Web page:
A few months ago I wrote about what is probably the world’s most sustainable car – the Catecar dragonfly, which runs on off-grid solar. It’s aimed at airports and resorts at the moment, so it’s not something most of us are going to get to see on the roads just yet.
I recently came across another team working on a solar car, but with a very different audience. They’re working for pregnant women in Zimbabwe. Transport is a big factor in maternal mortality, because many women don’t have any way to get to hospital and give birth without medical help. Many mothers don’t have access to a car, or cannot afford a taxi. It should be a simple problem, but petrol is expensive and supply isn’t always reliable. The sun, on the other hand, is a constant.
So a team of engineers in Australia is working with a mission hospital in the Zambezi Valley to develop a solar taxi. It needs to be lightweight but able to handle rough terrain, and have a range of around 80km. It needs to be able to seat a driver, a mother and her birth partner. There is no such vehicle on the market, so the team are developing their own, using their experience developing cars for the World Solar Challenge.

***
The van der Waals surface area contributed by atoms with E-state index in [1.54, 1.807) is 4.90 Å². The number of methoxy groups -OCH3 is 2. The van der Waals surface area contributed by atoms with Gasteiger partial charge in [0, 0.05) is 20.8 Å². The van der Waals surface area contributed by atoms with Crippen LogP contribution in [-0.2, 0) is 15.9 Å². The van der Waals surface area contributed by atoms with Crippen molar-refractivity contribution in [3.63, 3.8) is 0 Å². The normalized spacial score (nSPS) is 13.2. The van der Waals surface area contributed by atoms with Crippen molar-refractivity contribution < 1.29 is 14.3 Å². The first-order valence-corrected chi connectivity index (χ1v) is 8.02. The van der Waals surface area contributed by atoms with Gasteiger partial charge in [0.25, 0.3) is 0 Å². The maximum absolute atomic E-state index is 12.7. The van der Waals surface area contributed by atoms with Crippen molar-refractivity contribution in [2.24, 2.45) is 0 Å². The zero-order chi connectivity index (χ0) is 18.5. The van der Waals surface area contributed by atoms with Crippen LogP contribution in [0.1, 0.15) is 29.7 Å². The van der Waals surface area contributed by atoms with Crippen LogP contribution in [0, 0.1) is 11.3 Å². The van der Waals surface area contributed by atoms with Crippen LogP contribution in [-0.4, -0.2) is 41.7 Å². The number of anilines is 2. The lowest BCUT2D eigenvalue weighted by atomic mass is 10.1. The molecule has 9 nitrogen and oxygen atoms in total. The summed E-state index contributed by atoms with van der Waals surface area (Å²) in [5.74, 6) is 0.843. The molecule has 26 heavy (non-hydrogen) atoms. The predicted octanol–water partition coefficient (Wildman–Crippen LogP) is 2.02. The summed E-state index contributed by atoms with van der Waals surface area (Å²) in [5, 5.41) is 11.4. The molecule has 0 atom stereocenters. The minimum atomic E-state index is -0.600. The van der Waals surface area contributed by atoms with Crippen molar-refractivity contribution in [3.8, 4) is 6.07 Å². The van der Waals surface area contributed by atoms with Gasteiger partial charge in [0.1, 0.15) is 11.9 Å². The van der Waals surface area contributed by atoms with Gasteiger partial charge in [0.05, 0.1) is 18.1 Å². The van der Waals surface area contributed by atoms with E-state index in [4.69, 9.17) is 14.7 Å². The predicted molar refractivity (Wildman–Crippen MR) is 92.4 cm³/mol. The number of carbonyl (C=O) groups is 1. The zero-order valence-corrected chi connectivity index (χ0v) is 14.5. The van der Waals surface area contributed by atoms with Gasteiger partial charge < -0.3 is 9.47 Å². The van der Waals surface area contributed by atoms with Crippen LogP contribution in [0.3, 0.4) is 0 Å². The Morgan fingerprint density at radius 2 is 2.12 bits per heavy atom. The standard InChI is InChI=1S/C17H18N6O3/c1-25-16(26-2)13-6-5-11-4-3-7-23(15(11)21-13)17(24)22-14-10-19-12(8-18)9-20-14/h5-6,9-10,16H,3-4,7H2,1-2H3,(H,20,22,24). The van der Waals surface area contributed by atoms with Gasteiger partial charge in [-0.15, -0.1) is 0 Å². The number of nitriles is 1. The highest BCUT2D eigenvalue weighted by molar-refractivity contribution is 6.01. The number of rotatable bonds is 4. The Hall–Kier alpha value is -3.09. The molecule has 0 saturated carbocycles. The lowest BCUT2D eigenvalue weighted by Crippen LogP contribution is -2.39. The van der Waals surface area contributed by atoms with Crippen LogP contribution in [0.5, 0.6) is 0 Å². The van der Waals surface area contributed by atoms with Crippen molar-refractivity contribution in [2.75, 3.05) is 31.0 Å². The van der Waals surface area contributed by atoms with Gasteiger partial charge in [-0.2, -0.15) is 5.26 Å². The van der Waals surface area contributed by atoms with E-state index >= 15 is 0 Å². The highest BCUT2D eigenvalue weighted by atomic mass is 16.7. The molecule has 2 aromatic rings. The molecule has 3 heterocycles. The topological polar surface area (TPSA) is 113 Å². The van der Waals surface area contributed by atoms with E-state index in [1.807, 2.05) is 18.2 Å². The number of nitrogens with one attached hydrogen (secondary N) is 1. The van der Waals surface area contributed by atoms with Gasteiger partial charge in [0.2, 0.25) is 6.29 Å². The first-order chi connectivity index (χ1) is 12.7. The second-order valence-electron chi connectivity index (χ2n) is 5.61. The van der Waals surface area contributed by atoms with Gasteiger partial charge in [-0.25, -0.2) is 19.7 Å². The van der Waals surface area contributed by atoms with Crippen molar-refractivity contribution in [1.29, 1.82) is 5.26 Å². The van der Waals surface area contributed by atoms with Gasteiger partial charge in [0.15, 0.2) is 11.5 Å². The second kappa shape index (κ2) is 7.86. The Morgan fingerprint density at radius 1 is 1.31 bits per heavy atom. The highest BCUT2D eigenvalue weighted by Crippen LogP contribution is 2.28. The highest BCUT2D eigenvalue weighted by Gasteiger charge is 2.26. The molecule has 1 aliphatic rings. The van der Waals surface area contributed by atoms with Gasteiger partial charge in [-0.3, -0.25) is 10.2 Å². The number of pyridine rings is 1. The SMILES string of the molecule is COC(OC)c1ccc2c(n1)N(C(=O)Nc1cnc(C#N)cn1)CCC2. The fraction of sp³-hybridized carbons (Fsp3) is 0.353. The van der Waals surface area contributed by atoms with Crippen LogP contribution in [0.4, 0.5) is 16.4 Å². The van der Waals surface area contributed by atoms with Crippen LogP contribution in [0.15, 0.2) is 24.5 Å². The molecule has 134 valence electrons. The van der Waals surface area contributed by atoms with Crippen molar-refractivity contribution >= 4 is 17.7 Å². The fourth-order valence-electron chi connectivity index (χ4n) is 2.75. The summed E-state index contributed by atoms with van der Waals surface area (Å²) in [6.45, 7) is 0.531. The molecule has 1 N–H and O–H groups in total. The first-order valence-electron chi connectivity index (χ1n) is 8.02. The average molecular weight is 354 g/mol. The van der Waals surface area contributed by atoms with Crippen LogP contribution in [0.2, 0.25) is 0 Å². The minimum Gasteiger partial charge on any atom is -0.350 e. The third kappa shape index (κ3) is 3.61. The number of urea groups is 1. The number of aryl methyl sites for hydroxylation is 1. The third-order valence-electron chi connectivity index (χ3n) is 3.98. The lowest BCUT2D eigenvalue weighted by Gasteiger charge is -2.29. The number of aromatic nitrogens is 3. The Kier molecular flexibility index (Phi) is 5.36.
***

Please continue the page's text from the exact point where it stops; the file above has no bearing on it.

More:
The prototype is currently under construction, and a few months ago it looked like this:
It’s got a little way to go yet, and it’s not surprising given the challenges of the project. It takes a lot more energy to drive on rough ground than on smooth roads, and an underpowered vehicle won’t do anybody any good. It’s also got to be both robust and lightweight. That’s not going to be easy, but let’s hope they get their prototype to trial this year.